Advent is in many ways difficult to come to grips with. This is especially so in Australia where it comes at the beginning of summer, as the school and working years conclude and beaches and barbeques beckon. There is a tendency for the busy-ness of shopping, parties and planning for Christmas Day to overtake the rhythm of the church year.
The special focus of Advent, as the word’s origins indicate, can be summed up in the phrase Here he comes. As we enter its meaning, we look back in time, look forward in time and open our eyes fully to the present.
In today’s gospel passage, Jesus is reminding us that not even he, nor the angels, know when God will come. Some like to think that God will come in terrible retribution with flames and violence. These people look for signs in international politics and weather patterns that God is coming to judge and destroy the world. This is the Day of the Lord, the great apocalyptic coming of God to be with the creation fully. The reason that so many doom-sayers with signs that say, “The End is Nigh,” say what they say is because the prophets and gospel writers, even Jesus, used language like this: great tribulation, division, floods of fire and water.
The point they are trying to make is that when God comes the existing order of things will be reversed. These reversals of the worldly ordering of life is a trademark of God’s presence and it always comes as a surprise because that kind of life, one marked with peace, justice, presence and love can be achieved in the here and now.
And Jesus, in today’s reading, is calling us to be awake and prepared for it. Jesus is reminding us of the importance to be in a ready-state for God’s coming. This is part of what Advent is all about. Advent, it turns out is not, is not, a countdown of shopping days until Christmas but a reminder of the ready-state, a call to training our spirits for God’s arrival.
The Christian tradition recognizes that God has come, and will come, to be with us in three distinct ways.
The first coming of God was when God walked with us in Jesus of Nazareth. We will celebrate that coming in a few weeks at the Feast of the Incarnation, otherwise known as Christmas.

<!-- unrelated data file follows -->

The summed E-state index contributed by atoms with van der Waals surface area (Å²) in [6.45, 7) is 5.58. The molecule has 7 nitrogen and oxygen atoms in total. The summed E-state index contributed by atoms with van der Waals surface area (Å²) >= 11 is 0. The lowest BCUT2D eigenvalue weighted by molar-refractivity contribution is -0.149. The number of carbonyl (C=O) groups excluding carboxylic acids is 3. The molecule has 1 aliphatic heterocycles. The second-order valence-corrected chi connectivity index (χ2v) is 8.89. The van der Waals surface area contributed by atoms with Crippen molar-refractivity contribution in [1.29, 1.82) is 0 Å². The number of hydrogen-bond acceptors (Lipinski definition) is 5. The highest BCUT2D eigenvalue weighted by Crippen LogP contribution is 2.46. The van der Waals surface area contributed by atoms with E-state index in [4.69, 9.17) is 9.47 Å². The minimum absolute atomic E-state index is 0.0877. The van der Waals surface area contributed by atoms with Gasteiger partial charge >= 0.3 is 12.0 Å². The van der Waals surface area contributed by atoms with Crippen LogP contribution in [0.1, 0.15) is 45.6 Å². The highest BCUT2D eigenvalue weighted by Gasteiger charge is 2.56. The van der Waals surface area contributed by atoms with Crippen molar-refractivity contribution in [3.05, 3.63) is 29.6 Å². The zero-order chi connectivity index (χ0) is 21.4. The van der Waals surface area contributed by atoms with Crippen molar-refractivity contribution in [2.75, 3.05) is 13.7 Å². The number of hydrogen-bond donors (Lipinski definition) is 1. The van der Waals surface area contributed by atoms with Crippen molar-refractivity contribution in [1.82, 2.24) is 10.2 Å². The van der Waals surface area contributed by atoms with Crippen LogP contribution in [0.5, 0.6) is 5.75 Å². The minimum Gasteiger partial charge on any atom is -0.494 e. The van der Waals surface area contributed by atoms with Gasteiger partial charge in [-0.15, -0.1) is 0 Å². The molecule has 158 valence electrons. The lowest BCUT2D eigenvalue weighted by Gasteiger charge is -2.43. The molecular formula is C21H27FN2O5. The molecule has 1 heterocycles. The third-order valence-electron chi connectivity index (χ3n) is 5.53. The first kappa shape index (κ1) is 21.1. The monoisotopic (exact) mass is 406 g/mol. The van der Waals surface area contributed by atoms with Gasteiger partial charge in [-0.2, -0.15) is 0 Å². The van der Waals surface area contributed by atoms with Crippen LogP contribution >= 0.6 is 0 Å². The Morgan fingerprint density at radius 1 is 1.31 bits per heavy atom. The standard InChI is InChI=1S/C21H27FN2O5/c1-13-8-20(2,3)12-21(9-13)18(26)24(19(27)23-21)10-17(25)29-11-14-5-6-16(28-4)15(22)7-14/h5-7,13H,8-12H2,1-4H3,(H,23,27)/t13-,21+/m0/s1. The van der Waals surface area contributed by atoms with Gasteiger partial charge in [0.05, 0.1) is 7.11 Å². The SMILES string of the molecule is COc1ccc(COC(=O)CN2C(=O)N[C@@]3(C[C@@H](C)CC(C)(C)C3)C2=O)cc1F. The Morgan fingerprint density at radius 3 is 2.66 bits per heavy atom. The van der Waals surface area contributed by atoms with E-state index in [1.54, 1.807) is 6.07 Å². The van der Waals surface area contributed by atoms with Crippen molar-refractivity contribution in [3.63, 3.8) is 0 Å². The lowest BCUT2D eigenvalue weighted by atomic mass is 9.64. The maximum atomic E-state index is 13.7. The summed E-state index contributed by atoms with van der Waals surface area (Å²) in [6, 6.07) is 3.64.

Another coming of God is the final coming which Jesus makes mention of in today’s reading, when God and creation will be as they were meant to be, fully united. The strongest image the Bible has for this union is a marriage between God and creation and, make no mistake, heaven is coming to Earth (Rev. 21).
The third coming of God happens between the first coming and the final coming of God, between the coming of Jesus and the final marriage of God and creation. This coming of God is the daily visitation: God with us in our prayers, finding God in our neighbours, seeing God in those we are privileged to serve.
What we see in these three visitations is that all of them are the hoped-for Day of the Lord. Each of these visitations carries with it the reversals of the normal, worldly order but also the loving and just presence of God.
How are you in a ready-state for God’s coming? How then can we be awake and watchful for the coming of God, whether in the final coming of the daily visitation of God?
There is a telling portion of Scripture that happens when the disciples have just seen Jesus ascend into Heaven. The disciples are looking up, dumbfounded. Finally, some angels appear and ask, “Why are you looking up, trying to find him?” The implication is, “Don’t look up to find Jesus, look out, look in.”
Jesus is always one step ahead, going into the city, into Galilee, into life, we are meant to seek and find him there. That’s how we stay ready for God’s coming, we daily, hourly stay on the lookout for God, not in the clouds, not in the powerful events of the world, but in the quiet, domestic ways that God visits us. God may indeed someday come in the clouds but it more than likely will come in your life.
Advent is a reminder of the ready-state, be awake and ready for God. Therefore, Advent tends to be described as preparatory, not just for the great celebration of Christmas but for the final coming of God and for the ever-present daily visit of God with us in the here and now.
The special focus of Advent, as the word’s origins indicate, can be summed up in the phrase Here he comes. We look back in time, look forward in time and open our eyes fully to the present. Advent is a time to let the Holy Spirit open our eyes to the presence of Jesus Christ alive today, even within ourselves. Every Christian in some way brings Christ to a world that is waiting to share, through whatever opportunities the Lord provides, the good news that God has entered our human condition to unite us to him.